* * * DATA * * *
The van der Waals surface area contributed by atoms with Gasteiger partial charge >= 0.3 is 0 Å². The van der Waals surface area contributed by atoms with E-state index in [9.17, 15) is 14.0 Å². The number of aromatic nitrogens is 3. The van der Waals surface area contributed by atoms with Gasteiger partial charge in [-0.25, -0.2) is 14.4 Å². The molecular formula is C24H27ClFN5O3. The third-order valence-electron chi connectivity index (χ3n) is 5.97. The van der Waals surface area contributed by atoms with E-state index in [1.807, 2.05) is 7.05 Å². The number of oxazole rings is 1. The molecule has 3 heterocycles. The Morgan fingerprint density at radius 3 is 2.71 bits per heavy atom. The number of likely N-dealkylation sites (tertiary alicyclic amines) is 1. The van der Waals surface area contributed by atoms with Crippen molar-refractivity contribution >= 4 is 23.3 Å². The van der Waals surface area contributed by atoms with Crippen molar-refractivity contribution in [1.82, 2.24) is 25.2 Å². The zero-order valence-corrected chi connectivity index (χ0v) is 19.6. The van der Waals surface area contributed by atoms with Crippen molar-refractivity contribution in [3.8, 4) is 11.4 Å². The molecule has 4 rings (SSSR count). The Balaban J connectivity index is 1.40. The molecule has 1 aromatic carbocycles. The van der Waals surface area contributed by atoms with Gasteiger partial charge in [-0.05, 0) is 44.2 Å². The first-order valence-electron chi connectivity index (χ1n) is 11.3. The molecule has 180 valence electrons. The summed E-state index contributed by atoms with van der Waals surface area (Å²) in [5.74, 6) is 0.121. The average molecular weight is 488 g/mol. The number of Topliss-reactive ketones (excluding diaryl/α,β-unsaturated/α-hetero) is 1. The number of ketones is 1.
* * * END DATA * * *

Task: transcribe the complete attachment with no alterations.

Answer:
The van der Waals surface area contributed by atoms with Gasteiger partial charge >= 0.3 is 0 Å². The van der Waals surface area contributed by atoms with E-state index in [9.17, 15) is 14.0 Å². The number of aromatic nitrogens is 3. The van der Waals surface area contributed by atoms with Gasteiger partial charge in [-0.25, -0.2) is 14.4 Å². The molecular formula is C24H27ClFN5O3. The third-order valence-electron chi connectivity index (χ3n) is 5.97. The van der Waals surface area contributed by atoms with E-state index in [1.807, 2.05) is 7.05 Å². The number of oxazole rings is 1. The molecule has 3 heterocycles. The Morgan fingerprint density at radius 3 is 2.71 bits per heavy atom. The number of likely N-dealkylation sites (tertiary alicyclic amines) is 1. The van der Waals surface area contributed by atoms with Crippen molar-refractivity contribution >= 4 is 23.3 Å². The van der Waals surface area contributed by atoms with Crippen molar-refractivity contribution in [1.82, 2.24) is 25.2 Å². The zero-order valence-corrected chi connectivity index (χ0v) is 19.6. The van der Waals surface area contributed by atoms with Crippen molar-refractivity contribution in [3.8, 4) is 11.4 Å². The molecule has 4 rings (SSSR count). The Balaban J connectivity index is 1.40. The molecule has 1 aromatic carbocycles. The van der Waals surface area contributed by atoms with Gasteiger partial charge in [-0.05, 0) is 44.2 Å². The first-order valence-electron chi connectivity index (χ1n) is 11.3. The molecule has 180 valence electrons. The summed E-state index contributed by atoms with van der Waals surface area (Å²) in [5.74, 6) is 0.121. The average molecular weight is 488 g/mol. The number of Topliss-reactive ketones (excluding diaryl/α,β-unsaturated/α-hetero) is 1. The number of ketones is 1.